Getting a thin coat of glue is always important and that is not hard to do with the Rockler Silicone Glue Brush. Even putting too much glue in one spot was not a big issue as the Rockler Silicone Glue Brush “pulled” the excess down the board and made it easy to even the coat out over the full surface being glued.

Applying glue along an edge (left) is very easy and the Rockler Silicone Glue Brush moves glue evenly. I found that the spade end (right) works great for applying glue to dovetails, especially if you use it vertically as there is virtually no glue on the outside of the joint!
Click images to enlarge

The paddle end also works well for putting glue in odd places like grooves and narrow dados. Another key use is spreading glue in dovetails, something at which the paddle end of the Rockler Silicone Glue Brush excels. I could put some glue on the paddle itself and spread it into the dovetail much easier than with my old acid brushes. There was also way less excess glue on the outside of the dovetail joint with the Rockler Silicone Glue Brush which makes sanding and finishing later just that much easier.

Finally, I looked at clean up. After gluing up my test pieces I washed the Rockler Silicone Glue Brush out with plain water and that works very well. I would find out later that a thin film of glue remained in a few places but that flakes off easily by just flexing the bristles.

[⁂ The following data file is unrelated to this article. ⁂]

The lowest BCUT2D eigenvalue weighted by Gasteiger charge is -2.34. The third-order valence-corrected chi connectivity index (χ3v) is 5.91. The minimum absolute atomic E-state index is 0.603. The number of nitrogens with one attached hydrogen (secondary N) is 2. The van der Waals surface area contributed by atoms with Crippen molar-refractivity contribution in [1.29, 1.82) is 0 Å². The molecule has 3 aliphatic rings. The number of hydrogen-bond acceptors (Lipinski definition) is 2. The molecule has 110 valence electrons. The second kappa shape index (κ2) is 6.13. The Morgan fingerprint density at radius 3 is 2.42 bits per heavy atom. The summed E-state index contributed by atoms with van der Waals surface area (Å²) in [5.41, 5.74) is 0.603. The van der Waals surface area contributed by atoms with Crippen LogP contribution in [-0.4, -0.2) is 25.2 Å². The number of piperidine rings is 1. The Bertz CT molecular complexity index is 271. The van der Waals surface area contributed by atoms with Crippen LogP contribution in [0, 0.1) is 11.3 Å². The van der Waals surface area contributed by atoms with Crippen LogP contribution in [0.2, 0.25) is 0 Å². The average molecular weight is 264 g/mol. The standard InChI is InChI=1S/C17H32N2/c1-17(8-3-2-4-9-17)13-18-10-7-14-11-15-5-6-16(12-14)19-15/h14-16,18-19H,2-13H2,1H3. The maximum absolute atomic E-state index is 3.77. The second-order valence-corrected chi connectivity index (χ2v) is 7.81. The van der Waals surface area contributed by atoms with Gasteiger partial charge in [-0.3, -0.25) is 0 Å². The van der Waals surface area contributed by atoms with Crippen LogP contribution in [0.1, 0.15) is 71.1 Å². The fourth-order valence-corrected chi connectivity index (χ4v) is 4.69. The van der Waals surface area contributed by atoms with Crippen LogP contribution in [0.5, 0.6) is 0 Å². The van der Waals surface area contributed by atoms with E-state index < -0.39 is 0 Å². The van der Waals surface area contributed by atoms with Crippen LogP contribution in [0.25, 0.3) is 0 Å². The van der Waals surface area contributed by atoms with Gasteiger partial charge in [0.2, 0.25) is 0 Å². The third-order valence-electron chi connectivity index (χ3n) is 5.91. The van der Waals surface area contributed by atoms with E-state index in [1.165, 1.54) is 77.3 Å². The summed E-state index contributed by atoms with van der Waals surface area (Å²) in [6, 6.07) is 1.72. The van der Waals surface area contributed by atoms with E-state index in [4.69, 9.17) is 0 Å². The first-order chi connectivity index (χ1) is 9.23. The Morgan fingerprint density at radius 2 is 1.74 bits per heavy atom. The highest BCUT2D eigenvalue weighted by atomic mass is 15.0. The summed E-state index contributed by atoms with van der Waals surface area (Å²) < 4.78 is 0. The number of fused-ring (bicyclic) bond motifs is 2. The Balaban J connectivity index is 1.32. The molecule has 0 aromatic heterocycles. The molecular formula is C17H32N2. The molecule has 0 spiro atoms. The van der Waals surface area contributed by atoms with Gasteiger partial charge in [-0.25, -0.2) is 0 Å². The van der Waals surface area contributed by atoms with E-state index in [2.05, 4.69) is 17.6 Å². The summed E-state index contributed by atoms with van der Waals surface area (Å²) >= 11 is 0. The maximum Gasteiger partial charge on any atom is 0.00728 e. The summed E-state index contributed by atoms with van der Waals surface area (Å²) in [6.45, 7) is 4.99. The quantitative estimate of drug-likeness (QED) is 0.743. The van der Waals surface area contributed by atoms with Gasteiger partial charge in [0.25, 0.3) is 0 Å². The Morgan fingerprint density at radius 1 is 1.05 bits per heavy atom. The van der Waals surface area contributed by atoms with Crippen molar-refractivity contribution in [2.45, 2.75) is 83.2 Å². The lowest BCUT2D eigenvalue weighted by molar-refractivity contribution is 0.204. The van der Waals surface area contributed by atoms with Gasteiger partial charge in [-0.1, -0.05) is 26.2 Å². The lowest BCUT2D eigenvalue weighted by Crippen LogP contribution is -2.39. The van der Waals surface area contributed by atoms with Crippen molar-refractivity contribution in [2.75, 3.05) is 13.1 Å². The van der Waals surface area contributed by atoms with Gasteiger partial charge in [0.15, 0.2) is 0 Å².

I also loaded the Rockler Silicone Glue Brush up with the Gorilla Wood Glue and plopped it on the bench and waited for it to dry. Once again, the glue came out easily, this time nearly in one piece. I did have to flex the bristles a little to get some glue that remained between a few bristles after the main piece was pulled out.


If the Rockler Silicone Glue Brush does something wrong I doubt it has to do with gluing up wood in woodworking. I can’t see a thing wrong with this design but it is easy to find good things. It cleans up easily but when you forget the brush and the glue dries being able to just pull the glue off can save the day when you don’t have an extra bag of acid brushes on hand.

Video Tour

Considering that Rockler sells the Rockler Silicone Glue Brush for $3.99 (2-22-2012) each you can start saving money quickly when your acid brushes run out. Not having to buy more bags of the acid brushes is nice but not having to find a usable glue brush in the shop when you’d rather not go out to buy some is even better.

I think the conclusion here is simple. The Rockler Silicone Glue Brush is a good idea that has utility in the shop. It’s not expensive, saves work and frustration plus it will save money in the near future. I can’t think of anything wrong with the Rockler Silicone Glue Brush or any good reasons not to use them.

Enter “silicone glue brush in the Rockler search box (top right on this page) and you can get yours ordered today.